Category Archives: Nurses News
Claudia Burchett, RN, BSN, MBA, FACHE, NEA-BC, Vice President of Patient Services and Chief Nursing Officer at Southern Ohio Medical Center, recently spoke at the Health Care Financial Management Association 2008 Health Care Finance Conference in Las Vegas, Nevada. Burchett’s topic was “Service Line Competition: Southern Ohio Medical Center Process for Implementing Quality Improvement and Performance Initiatives.”
Burchett has been employed at SOMC for 30 years. She received her nursing degree from Shawnee State University, bachelor of science in Nursing and her master of business administration from Ohio University. She is also a board-certified Nurse Executive Advanced. She was appointed vice president of Patient Services in 1992.
She and her husband, Jeff, live in Lucasville and have three children.
Claudia Burchett, RN, BSN, MBA, FACHE, NEA-BC, vice president of Patient Services and chief nursing officer of Southern Ohio Medical Center, recently became a fellow of the American College of Healthcare Executives, the nation’s leading professional society for healthcare leaders.
Only 7,500 healthcare executives hold this distinction. To obtain fellow status, candidates must fulfill multiple requirements, including passing a comprehensive examination, meeting academic and experiential criteria, earning continuing education credits and demonstrating professional/community involvement. Fellows are also committed to ongoing professional development and undergo recertification every three years.
Burchett has been employed at SOMC for 30 years. She received her nursing degree from Shawnee State University, bachelor of arts in Nursing and her master of business administration from Ohio University. She is also a board-certified Nurse Executive Advanced. She was appointed vice president of Patient Services in 1992. She and her husband, Jeff, live in Lucasville and have three children.
Mary Kate Dilts Skaggs, RN, MSN, CNA-BC, Director of Nursing for Emergency and Outpatient Services, recently spoke at ACI’s Fourth National Conference on Improving and Expanding Emergency Department Services in Washington D.C., April 30-May2, 2008.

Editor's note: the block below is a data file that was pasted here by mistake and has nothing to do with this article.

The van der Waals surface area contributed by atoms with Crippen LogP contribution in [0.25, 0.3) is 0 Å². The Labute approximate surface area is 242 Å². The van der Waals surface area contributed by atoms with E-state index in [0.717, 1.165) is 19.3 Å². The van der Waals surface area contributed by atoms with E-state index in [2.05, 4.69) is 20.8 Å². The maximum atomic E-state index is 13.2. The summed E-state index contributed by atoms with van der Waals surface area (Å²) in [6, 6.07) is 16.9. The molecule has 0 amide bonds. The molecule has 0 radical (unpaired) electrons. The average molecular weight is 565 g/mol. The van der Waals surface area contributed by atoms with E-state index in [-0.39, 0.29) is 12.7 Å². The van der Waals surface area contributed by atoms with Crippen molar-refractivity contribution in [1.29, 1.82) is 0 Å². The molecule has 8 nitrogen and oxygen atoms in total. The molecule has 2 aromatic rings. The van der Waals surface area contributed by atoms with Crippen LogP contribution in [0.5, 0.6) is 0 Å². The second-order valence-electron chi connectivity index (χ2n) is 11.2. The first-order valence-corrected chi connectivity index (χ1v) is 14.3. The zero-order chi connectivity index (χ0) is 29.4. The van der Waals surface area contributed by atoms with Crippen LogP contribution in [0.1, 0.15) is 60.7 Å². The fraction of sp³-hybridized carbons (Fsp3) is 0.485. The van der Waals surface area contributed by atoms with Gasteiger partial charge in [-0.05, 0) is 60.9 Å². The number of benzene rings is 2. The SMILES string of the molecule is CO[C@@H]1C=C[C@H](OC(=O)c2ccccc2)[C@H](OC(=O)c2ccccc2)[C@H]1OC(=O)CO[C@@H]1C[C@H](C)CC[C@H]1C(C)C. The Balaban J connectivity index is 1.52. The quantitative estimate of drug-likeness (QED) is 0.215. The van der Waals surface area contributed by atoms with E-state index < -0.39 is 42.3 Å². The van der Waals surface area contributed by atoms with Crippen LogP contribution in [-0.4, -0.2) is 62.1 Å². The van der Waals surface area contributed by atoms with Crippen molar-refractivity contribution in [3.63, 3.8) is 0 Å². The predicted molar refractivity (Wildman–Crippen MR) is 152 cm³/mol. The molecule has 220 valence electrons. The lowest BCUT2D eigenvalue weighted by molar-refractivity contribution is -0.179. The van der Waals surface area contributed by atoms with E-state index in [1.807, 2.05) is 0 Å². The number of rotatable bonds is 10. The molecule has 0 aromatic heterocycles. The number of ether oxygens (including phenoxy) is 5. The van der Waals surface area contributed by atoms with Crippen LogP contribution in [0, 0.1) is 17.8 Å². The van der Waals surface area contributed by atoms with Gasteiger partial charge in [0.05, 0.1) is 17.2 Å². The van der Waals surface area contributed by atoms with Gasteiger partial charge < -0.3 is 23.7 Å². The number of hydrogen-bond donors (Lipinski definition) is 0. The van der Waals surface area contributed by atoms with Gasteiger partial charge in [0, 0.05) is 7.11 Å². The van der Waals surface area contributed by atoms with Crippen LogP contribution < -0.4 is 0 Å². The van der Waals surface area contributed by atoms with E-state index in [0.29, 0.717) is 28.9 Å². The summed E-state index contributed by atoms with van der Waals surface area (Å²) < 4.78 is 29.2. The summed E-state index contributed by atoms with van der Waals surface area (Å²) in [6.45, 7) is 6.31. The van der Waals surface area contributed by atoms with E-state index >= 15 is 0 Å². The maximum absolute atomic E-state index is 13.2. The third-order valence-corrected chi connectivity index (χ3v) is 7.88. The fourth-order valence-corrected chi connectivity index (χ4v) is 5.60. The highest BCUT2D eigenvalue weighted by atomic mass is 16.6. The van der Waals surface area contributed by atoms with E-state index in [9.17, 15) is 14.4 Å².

Skagg’s discussed “10 Years and 10 Winning Service Strategies for Your Emergency Department – All I Really Need to Know, I Learned in Kindergarten.” She has been an employee of Southern Ohio Medical Center for more than 25 years, and the Director of Nursing for Emergency & Outpatients Services at SOMC for the past 14 years.
Kelly Lawson RN, OCN and Kristie Meeker RN, BSN, OCN, nurses of the Cancer Center at Southern Ohio Medical Center, have each been named recipients of a 2008 Congress Scholarship for $1,000 from the Oncology Nursing Society (ONS).
To receive the award, participants were asked to create an essay based on how they respond to patient- and family-care challenges within their clinical profession. The scholarship will be used to cover registration fees and travel to and from the ONS 33rd Annual Congress, which will take place May 15 – 18 in Philadelphia, Penn.
A Portsmouth native, Lawson is a graduate of Shawnee State University. She has been a part of the nursing staff at SOMC since 1990 and is currently Breast Health Navigator and Clinical Manager of Radiation Oncology at the Cancer Center.
Meeker is a graduate of Hocking College in Nelsonville, Ohio. She received her bachelor’s degree in Nursing from Shawnee State University and started working at SOMC in 1999. She currently resides in the Minford area.
Southern Ohio Medical Center has been named to the 2007 HomeCare Elite, a compilation of the most successful Medicare-certified home health care providers in the United States.
“SOMC has made a commitment to bringing medical care to those patients in the home with the level of quality that puts their care among the best anywhere,” SOMC Home Care Director Karen Thompson said.
“This annual review identifies the top 25 percent of agencies, ranked by an analysis of performance measures in quality outcomes, quality improvement and financial performance.”
The 2007 HomeCare Elite also indicates those providers who are included in the Top 100 and Top 500 of providers nationwide. The data used for this analysis was compiled from publicly available information.
SOMC has maintained one of Ohio’s most well-established and experienced home care programs in the state. This is the second time SOMC Home Care has been named to the list.
“We applaud the success of all the providers named to the 2007 HomeCare Elite,” said Bill Bassett, Senior Director of Market Strategy at OCS, Inc. “Being noted as one of the top performers in the nation in this very competitive environment shows that SOMC is dedicated to quality and performance.”
The 2007 HomeCare Elite is the only performance recognition of its kind in the home health industry. The 2007 HomeCare Elite is brought to the industry by OCS, Inc., the leading provider of healthcare informatics and DecisionHealth, publisher of home care’s most respected independent newsletter Home Health Line. The entire list of the 2007 HomeCare Elite agencies can be viewed by visiting the OCS web site at www.ocsys.com.